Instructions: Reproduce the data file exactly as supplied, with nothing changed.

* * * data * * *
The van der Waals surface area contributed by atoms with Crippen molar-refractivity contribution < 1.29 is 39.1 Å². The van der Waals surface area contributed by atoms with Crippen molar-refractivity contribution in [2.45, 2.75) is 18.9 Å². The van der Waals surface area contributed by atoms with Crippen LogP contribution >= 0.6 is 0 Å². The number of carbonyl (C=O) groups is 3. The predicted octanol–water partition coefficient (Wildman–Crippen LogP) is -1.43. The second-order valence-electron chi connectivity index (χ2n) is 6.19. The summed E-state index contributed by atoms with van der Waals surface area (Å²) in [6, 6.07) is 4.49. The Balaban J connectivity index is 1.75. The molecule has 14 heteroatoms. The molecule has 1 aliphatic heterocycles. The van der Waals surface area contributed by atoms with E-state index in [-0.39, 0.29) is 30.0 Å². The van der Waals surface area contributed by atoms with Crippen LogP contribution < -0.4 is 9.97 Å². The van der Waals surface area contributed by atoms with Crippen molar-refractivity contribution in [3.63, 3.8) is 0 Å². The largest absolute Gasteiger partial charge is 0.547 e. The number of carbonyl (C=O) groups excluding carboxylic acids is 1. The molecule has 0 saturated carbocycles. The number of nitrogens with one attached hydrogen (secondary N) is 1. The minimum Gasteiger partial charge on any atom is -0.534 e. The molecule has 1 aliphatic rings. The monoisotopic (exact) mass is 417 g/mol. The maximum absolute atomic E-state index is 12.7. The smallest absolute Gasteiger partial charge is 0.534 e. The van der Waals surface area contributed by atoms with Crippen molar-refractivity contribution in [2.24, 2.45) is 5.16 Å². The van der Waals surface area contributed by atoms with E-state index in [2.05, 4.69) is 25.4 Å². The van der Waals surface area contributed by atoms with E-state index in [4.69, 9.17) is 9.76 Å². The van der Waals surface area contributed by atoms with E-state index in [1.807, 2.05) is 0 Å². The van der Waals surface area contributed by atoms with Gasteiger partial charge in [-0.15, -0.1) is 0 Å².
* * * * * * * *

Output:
The van der Waals surface area contributed by atoms with Crippen molar-refractivity contribution < 1.29 is 39.1 Å². The van der Waals surface area contributed by atoms with Crippen molar-refractivity contribution in [2.45, 2.75) is 18.9 Å². The van der Waals surface area contributed by atoms with Crippen LogP contribution >= 0.6 is 0 Å². The number of carbonyl (C=O) groups is 3. The predicted octanol–water partition coefficient (Wildman–Crippen LogP) is -1.43. The second-order valence-electron chi connectivity index (χ2n) is 6.19. The summed E-state index contributed by atoms with van der Waals surface area (Å²) in [6, 6.07) is 4.49. The Balaban J connectivity index is 1.75. The molecule has 14 heteroatoms. The molecule has 1 aliphatic heterocycles. The van der Waals surface area contributed by atoms with E-state index in [-0.39, 0.29) is 30.0 Å². The van der Waals surface area contributed by atoms with Crippen LogP contribution < -0.4 is 9.97 Å². The van der Waals surface area contributed by atoms with Crippen molar-refractivity contribution in [3.63, 3.8) is 0 Å². The largest absolute Gasteiger partial charge is 0.547 e. The number of carbonyl (C=O) groups excluding carboxylic acids is 1. The molecule has 0 saturated carbocycles. The number of nitrogens with one attached hydrogen (secondary N) is 1. The minimum Gasteiger partial charge on any atom is -0.534 e. The molecule has 1 aliphatic rings. The monoisotopic (exact) mass is 417 g/mol. The maximum absolute atomic E-state index is 12.7. The smallest absolute Gasteiger partial charge is 0.534 e. The van der Waals surface area contributed by atoms with Crippen molar-refractivity contribution in [2.24, 2.45) is 5.16 Å². The van der Waals surface area contributed by atoms with E-state index in [2.05, 4.69) is 25.4 Å². The van der Waals surface area contributed by atoms with E-state index in [4.69, 9.17) is 9.76 Å². The van der Waals surface area contributed by atoms with E-state index in [1.807, 2.05) is 0 Å². The van der Waals surface area contributed by atoms with Gasteiger partial charge in [-0.15, -0.1) is 0 Å².